Gender can be expressed in so many different ways, but in certain languages, such as Spanish, words themselves have genders.  For instance, the Spanish words novio and novia, as shown above, translate respectively into boyfriend and girlfriend.  The juxtaposition between men and women is inherent in the language. Is it possible that the language itself affects the quality of relationships?

Snow 'People'

Why is it that snow people are always referred to snowmen? What makes them male or female? As seen above, and in many christmas specials, snow people talk and act like humans do. This may seem like a trivial comparison, but isn't this what we do with gender? We often refer to a population overall with a masculine gender. For instance, "All men are created equal".  Our use of the English language excludes women; is this why women still don't have equal constitutional rights to this day?


Yes, admittedly there are sufficient reasons for segregation in this context. But this image of a water fountain with two separate signs strongly reminds me of racial segregation and discrimination.  How do we treat gender in modern day America? Should it be discussed more than it is?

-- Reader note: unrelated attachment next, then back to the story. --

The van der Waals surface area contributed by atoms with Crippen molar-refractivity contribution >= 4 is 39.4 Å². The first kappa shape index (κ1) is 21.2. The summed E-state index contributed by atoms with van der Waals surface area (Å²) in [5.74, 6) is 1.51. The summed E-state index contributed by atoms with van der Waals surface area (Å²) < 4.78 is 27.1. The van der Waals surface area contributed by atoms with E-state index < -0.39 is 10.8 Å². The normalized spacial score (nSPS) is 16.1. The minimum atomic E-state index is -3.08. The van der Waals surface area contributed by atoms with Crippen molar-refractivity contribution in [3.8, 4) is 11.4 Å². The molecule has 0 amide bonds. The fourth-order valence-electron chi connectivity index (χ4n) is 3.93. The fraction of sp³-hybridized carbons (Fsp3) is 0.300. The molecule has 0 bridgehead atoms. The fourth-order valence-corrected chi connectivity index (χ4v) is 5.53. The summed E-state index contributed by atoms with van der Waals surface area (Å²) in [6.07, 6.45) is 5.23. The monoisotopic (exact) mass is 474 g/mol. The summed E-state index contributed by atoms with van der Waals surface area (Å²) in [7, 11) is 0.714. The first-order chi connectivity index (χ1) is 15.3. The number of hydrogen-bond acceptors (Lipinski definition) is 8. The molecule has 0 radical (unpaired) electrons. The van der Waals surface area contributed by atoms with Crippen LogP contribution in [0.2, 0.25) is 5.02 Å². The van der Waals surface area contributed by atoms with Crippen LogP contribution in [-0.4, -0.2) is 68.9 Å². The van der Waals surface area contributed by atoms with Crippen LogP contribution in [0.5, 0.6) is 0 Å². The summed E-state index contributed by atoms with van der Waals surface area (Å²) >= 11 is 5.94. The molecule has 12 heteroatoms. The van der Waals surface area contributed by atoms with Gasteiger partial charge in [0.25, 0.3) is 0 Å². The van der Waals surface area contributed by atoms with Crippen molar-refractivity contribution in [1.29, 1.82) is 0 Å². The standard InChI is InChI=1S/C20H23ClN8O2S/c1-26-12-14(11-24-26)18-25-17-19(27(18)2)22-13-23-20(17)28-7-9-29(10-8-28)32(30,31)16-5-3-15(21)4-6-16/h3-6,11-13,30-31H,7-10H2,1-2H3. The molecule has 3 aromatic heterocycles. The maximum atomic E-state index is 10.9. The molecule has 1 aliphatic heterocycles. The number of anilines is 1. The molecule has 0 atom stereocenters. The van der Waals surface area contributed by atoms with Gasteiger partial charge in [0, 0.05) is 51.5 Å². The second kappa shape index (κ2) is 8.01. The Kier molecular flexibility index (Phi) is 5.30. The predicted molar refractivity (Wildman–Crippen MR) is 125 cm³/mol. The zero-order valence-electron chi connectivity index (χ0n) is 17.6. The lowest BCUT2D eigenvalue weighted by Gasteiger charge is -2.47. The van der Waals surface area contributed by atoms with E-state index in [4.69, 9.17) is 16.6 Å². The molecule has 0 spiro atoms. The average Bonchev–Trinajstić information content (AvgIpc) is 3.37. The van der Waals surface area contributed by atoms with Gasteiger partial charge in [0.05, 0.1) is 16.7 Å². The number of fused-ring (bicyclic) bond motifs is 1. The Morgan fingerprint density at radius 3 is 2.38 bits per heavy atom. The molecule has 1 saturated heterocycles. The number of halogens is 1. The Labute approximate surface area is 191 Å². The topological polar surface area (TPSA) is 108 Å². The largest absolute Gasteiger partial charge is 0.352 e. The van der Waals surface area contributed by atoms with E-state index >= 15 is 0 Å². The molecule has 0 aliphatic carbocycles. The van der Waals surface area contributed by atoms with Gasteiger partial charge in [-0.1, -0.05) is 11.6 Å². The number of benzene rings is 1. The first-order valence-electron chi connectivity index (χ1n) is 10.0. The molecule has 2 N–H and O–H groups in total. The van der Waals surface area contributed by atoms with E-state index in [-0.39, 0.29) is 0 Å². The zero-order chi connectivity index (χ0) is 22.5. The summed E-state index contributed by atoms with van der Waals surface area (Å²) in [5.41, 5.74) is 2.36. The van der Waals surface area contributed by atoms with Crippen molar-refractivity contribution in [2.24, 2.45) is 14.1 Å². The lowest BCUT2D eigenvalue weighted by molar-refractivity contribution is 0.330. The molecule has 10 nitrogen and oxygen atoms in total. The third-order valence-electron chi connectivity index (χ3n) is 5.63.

Have you ever noticed the significance of the physical distance that people place between themselves? This physical proximity says a lot about the relationship, even if you know nothing else about the people.


From my experience, the church can have different personas. It can be warm and welcoming like a mother, or it can provide the support and security of a father.  It might be something different for each individual. I feel like the shadows and highlights in this photo give a bit of that sense of mystery and unknown.

Gender seems to be a topic that is constantly being discussed in the modern era. Similar to race, we constantly have to be aware of not generalizing genders, and instead being very intentional about our use of pronouns. Small slips of the tongue can result in debates and arguments because it is one of our society's hot topics.  I feel that we are putting too much effort into defining and characterizing the role of gender in our society and culture.  Instead we should focus on the beauty of gender and how nature defines it.  As I took the photos above, I aimed to represent gender in new ways, showing it in ways that it may not have been shown before.

Project 1 In Its Entirety

Light, Depth of Field and Motion